Monday, October 31, 2011

Birding Side-Trip #2

Another opportunity for side-trip birding opened up when I wanted to visit my paternal grandparents' graves in Tarlac for All Souls Day. Usually, our whole family drives up to Tarlac to spend time with them at the family mausoleum. But this year, having our helper still en route back from a vacation, our family had to go home in batches. Jops and I were batch 1.

We chose to pass through the Capas road going to Tarlac City. We've been reading good birding stories from this place and so we drove through the Barangay O'Donnell road instead of the main high way or the SCTEX.

The Capas Memorial Shrine

This back road was lined with dry grasslands and rice paddies. This afforded us good views of Bright-capped Cisticolas, Striated Grassbirds and the occasional Lesser Coucal just feet away from the car. We drove very slowly hoping for rails or quails to cross the road, but sadly there were none that morning. There was quite a number of motorcycles, tricycles and trucks passing through the road.

We stopped at rice paddies to look for waders and at our first stop, I got my lifer! A pretty Wood Sandpiper (though it could have been a male)! It was feeding in one paddy while Pied Bushchats, Blue-tailed Bee-eaters and Long-tailed Shrikes flew in the area. Arctic Warblers flitted among the branches of the tree beside us while a White-Eared Brown-Dove sat for a few seconds before flying away. I have to say, rice paddies and wetlands are fast becoming my favorite birding sites!

One of the paddies we stopped at to bird.

We stopped at a small paddy, just beside the road and spotted some waders in the mud. Some farmers who were taking a break were looking curiously at us, so we called them over and showed them some plates from our Kennedy field guide. We told them we were also on the lookout for the Watercock and showed them the illustration. Their faces lit up with recognition but they told us we were too late! They said these birds came out from the tall reeds early in the morning. They said there were lots of them in the area. They told me they were delicious =P

We drove on since we were planning to go to the Tarlac Ecopark in San Jose City before going to Tarlac to visit the cemetery. On our last stop, we spotted some birds that looked like quails! Alas, the birds walked into the grass and didn't come out again. Our first quails would have to wait. But we did see a beautiful Yellow Wagtail preening atop a stick.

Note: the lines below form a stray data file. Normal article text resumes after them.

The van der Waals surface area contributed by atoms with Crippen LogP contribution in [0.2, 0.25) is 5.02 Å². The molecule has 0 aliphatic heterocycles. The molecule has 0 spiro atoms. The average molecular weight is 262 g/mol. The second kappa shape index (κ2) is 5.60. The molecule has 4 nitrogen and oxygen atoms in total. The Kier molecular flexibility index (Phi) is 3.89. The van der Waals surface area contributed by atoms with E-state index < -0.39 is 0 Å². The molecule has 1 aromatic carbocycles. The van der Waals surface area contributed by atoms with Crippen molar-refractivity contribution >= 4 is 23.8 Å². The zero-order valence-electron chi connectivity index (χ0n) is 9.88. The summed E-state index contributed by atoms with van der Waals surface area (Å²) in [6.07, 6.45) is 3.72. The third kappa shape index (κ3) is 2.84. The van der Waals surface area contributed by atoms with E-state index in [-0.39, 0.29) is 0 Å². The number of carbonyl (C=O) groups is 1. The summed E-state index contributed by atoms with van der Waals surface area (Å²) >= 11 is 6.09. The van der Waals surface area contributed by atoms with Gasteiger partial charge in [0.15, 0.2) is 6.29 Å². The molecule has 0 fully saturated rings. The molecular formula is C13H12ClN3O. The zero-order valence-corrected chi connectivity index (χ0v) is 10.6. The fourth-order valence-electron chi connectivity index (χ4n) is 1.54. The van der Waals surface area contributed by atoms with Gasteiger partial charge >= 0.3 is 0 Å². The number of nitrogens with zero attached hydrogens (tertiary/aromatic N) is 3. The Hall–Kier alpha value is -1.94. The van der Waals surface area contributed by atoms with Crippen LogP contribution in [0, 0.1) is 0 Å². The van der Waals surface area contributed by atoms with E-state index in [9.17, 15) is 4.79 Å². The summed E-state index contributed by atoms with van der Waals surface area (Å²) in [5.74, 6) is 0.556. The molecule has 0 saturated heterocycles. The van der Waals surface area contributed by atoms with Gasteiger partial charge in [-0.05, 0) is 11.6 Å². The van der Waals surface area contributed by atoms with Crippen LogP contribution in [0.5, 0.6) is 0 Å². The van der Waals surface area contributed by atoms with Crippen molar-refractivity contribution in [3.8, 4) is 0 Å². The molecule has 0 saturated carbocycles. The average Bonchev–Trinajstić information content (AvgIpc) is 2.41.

Yellow Wagtail
When we arrived at the Tarlac Ecopark, it was an hour before noon (we spent so much time in the O'Donnell road!) We heard some Guaiaberos and saw one fly by. As we were walking, I saw another fly away from a fruiting guava tree just in front of us! Aaargh! It was so close and very well camouflaged among the leaves! So, we sat in the grass, waiting for it to show itself, surrounded by so many different bird songs! For a while,  the area was so noisy with bird calls... some familiar and some completely new to us! Then, the singing died down and we were left with the not so distant calls of the Guaiabero who decided not to come back down to the guava tree.

A nice spot in the Tarlac Ecopark
We walked further down the park and we were able to get close-up views of a mixed flock of Elegant Tit, Blue-headed Fantail, Philippine Bulbul and some Philippine Pygmy Woodpeckers. I was also given a treat of observing a Black-naped Monarch for quite some time. We stayed for an hour and a half before heading down to Tarlac City and for the main purpose of our trip. Next time we go home, I'll make sure to go birding in the family's mango orchard and see what birds are in that magical place from my childhood.

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